The following recommendations made by Panayides and Walker (2013) were adhered to. First, five items were removed from the original FLCAS due to poor fit to the Rasch model, and a careful semantic analysis of the remaining 28 items was conducted in order to remove parallel or repetitive items. Second, new items were added so as to achieve a wider coverage of the construct and to improve item targeting. Finally, the category labels were changed in order to facilitate possible collapsing should the need arise.

The research questions guiding this study were:

  1. Is the new 5-point rating scale psychometrically optimal?

  2. Does the new scale provide reliable person measures?

  3. Do the scale items define a single construct?

  4. How does the new scale compare with the original FLCAS?

Despite the fact that Panayides and Walker (2013) demonstrated test anxiety to be a component of FLCA through Rasch analyses, previous inconsistencies in research findings (Aida, 1994; Horwitz et al., 1986; MacIntyre & Gardner, 1989) as well as the significance of test anxiety in the literature, indicated a need to explore this again in the new scale.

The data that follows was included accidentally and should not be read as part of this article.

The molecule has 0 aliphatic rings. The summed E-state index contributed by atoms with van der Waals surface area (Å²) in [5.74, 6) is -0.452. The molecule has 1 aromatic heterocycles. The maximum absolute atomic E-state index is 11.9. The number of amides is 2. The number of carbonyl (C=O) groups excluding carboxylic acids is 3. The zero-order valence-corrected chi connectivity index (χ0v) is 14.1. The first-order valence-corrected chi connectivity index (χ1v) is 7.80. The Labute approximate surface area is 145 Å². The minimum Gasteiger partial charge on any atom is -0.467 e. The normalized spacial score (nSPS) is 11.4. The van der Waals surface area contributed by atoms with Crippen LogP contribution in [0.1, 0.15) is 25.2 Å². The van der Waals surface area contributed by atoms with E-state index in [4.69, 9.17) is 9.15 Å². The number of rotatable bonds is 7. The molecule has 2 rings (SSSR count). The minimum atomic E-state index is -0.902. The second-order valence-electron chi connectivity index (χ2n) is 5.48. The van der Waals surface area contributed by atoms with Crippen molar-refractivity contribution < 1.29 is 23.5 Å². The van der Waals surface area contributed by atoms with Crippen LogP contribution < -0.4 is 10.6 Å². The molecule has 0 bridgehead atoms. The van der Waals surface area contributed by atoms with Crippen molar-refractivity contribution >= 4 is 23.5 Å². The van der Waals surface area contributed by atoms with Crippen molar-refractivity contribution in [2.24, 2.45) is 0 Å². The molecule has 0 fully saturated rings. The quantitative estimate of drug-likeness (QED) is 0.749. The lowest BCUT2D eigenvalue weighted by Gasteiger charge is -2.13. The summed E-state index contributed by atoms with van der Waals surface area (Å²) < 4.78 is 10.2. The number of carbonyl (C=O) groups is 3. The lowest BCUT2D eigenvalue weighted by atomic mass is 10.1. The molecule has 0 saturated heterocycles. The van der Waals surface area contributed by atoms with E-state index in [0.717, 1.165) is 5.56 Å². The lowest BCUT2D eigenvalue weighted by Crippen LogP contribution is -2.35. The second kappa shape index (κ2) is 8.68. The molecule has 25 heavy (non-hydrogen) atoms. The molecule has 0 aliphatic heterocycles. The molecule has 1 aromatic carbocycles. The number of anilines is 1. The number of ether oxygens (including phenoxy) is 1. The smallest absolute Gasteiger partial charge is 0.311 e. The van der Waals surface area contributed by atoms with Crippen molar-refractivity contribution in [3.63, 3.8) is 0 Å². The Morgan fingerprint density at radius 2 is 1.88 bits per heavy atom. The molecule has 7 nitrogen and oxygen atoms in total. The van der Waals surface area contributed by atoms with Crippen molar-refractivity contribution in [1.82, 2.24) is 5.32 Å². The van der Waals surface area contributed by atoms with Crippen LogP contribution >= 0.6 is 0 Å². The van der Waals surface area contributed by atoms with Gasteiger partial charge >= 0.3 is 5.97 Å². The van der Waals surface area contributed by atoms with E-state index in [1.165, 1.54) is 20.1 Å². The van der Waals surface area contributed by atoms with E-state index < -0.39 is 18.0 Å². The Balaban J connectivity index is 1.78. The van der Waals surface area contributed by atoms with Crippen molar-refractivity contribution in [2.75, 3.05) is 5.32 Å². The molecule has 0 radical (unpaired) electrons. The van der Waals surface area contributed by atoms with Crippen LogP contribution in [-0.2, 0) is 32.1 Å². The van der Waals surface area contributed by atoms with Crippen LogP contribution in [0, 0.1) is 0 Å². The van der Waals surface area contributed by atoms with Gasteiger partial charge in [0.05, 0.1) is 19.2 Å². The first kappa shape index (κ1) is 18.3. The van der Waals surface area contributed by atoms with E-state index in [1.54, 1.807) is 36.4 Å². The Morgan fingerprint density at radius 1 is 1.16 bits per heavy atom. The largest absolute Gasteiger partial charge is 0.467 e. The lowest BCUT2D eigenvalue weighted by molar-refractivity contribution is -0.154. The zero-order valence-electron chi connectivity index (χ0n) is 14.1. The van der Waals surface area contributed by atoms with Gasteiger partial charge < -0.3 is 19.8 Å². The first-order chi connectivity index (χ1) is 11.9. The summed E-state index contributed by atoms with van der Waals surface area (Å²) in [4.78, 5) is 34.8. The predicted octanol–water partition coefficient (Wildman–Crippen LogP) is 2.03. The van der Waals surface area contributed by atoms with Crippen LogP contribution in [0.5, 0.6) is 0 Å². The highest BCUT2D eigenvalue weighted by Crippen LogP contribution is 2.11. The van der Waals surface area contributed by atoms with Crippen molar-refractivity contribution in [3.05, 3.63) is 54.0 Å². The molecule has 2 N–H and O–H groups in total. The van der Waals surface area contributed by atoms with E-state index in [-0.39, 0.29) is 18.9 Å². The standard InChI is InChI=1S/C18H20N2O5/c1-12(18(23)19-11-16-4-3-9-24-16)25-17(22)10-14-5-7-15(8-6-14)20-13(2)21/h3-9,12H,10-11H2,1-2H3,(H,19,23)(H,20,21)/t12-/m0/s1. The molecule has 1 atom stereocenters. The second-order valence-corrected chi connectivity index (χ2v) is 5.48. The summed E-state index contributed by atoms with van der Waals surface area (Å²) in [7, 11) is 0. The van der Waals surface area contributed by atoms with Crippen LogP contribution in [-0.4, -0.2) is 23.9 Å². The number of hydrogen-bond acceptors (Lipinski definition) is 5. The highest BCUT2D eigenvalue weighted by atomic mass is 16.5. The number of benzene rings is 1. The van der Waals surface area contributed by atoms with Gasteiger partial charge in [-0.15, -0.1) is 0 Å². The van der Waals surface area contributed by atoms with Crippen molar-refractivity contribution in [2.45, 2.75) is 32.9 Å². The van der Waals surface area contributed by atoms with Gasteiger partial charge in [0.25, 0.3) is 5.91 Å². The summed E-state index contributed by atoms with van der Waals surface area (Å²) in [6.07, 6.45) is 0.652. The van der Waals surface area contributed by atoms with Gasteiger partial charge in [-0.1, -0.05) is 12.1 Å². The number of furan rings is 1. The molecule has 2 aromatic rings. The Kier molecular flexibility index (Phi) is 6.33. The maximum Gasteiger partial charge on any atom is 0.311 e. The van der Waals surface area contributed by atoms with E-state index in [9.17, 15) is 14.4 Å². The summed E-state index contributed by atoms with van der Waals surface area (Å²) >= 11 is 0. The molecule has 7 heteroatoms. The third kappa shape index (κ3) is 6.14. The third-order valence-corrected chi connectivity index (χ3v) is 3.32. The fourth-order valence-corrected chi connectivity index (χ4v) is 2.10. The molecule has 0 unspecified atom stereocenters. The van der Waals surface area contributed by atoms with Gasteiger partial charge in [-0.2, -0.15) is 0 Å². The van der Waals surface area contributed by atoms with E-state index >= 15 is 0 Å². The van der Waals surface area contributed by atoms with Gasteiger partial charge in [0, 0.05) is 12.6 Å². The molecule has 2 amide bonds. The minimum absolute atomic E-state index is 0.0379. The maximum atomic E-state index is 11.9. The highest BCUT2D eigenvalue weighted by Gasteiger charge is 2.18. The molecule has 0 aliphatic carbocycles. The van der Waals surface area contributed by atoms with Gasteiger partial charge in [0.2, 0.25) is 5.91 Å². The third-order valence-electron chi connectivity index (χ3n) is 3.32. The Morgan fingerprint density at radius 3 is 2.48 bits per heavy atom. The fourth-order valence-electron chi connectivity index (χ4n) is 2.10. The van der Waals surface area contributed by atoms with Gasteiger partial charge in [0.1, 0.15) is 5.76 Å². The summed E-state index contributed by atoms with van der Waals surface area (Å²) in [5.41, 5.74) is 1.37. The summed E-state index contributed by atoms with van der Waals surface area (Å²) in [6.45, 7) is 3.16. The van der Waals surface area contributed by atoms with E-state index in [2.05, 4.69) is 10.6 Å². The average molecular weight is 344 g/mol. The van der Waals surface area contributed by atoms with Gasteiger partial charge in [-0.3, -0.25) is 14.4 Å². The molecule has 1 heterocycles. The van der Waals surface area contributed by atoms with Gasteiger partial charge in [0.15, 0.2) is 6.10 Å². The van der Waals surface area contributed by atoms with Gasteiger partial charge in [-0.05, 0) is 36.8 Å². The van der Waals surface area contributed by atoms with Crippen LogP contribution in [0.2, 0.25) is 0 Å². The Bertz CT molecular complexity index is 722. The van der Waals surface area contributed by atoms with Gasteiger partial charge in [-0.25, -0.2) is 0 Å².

Method [TOP]

The Creation of the New Scale [TOP]

In keeping with AERA, APA, & NCME (1999) the following were documented: (1) the procedures used to develop, review, try out and select items from the item pool; (2) the model used for evaluating psychometric properties of items and data used for item selection (3) the IRT used in the test development, the item response model and evidence of model fit.